Tag Archives: Situational Awareness

When Fighting the Trend… (Part Two)

We finished up last weeks article (which you'll find here if you missed it) with the following image…

fighting the trend

Well, my post-session review did consider this question.

In fact, the answer was obvious to me even as I traded the session. I knew I was fighting an obvious uptrend from maybe the second or third trade, and yet I still didn't flip my bias and operate LONG.



Situational Awareness for Traders

Situational Awareness is a concept which has been instrumental in shaping how I conduct my market analysis. Many of you may not have heard of this concept, so I thought it would be good to provide a brief introduction today. And if there’s interest from readers we can go a little deeper into the topic in future articles.

This is a concept I’ve borrowed from my previous career in the aviation industry, where it is one of the key components taught in the field of Crew Resource Management and Aviation Safety.

Situational Awareness, as defined by ICAO (International Civil Aviation Organization) in their Industry CFIT (Controlled Flight Into Terrain) Task Force is…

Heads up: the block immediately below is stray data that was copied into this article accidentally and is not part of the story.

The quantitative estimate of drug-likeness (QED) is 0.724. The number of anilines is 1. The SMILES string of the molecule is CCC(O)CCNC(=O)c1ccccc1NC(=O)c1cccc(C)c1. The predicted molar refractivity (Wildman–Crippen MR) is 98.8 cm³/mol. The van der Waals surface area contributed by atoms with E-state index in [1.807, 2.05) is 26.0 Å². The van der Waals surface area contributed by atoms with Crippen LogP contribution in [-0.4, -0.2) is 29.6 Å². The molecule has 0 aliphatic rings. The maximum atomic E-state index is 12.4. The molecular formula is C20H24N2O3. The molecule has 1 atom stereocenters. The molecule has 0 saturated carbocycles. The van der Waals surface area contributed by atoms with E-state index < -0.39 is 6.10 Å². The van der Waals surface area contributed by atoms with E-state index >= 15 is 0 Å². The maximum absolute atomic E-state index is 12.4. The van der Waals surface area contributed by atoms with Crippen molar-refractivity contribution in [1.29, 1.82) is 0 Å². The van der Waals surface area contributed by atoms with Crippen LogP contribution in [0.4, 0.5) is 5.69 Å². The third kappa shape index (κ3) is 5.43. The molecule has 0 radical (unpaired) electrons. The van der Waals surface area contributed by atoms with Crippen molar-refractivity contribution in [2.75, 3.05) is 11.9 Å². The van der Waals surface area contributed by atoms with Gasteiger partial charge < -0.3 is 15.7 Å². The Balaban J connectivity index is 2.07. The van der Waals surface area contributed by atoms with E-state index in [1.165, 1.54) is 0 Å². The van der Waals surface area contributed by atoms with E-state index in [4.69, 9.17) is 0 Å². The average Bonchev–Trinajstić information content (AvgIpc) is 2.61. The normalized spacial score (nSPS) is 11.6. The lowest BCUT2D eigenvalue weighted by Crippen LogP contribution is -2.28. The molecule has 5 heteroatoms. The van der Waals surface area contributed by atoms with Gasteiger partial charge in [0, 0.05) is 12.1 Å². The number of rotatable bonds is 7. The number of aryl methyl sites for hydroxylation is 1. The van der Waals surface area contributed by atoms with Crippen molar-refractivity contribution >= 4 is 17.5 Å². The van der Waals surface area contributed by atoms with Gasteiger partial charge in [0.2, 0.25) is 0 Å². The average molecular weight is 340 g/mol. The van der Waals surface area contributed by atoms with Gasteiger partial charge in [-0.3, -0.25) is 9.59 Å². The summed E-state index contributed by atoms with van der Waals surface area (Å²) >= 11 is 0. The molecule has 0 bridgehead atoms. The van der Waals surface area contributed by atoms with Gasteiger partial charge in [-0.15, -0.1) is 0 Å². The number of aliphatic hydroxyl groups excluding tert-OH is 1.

• “… an accurate perception of the factors and conditions currently affecting the safe operation of the aircraft and crew.”


You may be familiar with the statement that we don’t trade the markets, but rather our mental interpretation of the markets. Situational Awareness is about providing you with the knowledge and skills to ensure that not only is your mental model based as much on reality as possible, but that it also updates in real-time as the price action evolves.

To apply the concept to trading, I find it easier to bypass the official definition above and use the ‘working definition’ provided by Endsley (1988). Situational Awareness is…

  • “the perception of elements in the environment within a volume of time and space, the comprehension of their meaning, and the projection of their status in the future.”


This definition has three key components – perception, comprehension and projection.

  1. Perception – Being capable of accurately perceiving the information that the markets are providing.
  2. Comprehension – Understanding, or interpreting, the information available from the markets.
  3. Projection – Anticipating future trade setup opportunities based on your understanding of the market movement.


Perceiving market movement, understanding what that means, and knowing how that will most likely develop in the future.  In other words, just knowing what’s going on… or market analysis!

So in applying the Situational Awareness concept to the conduct of my own market analysis, I break the task into three distinct phases:


Perceive the Market Environment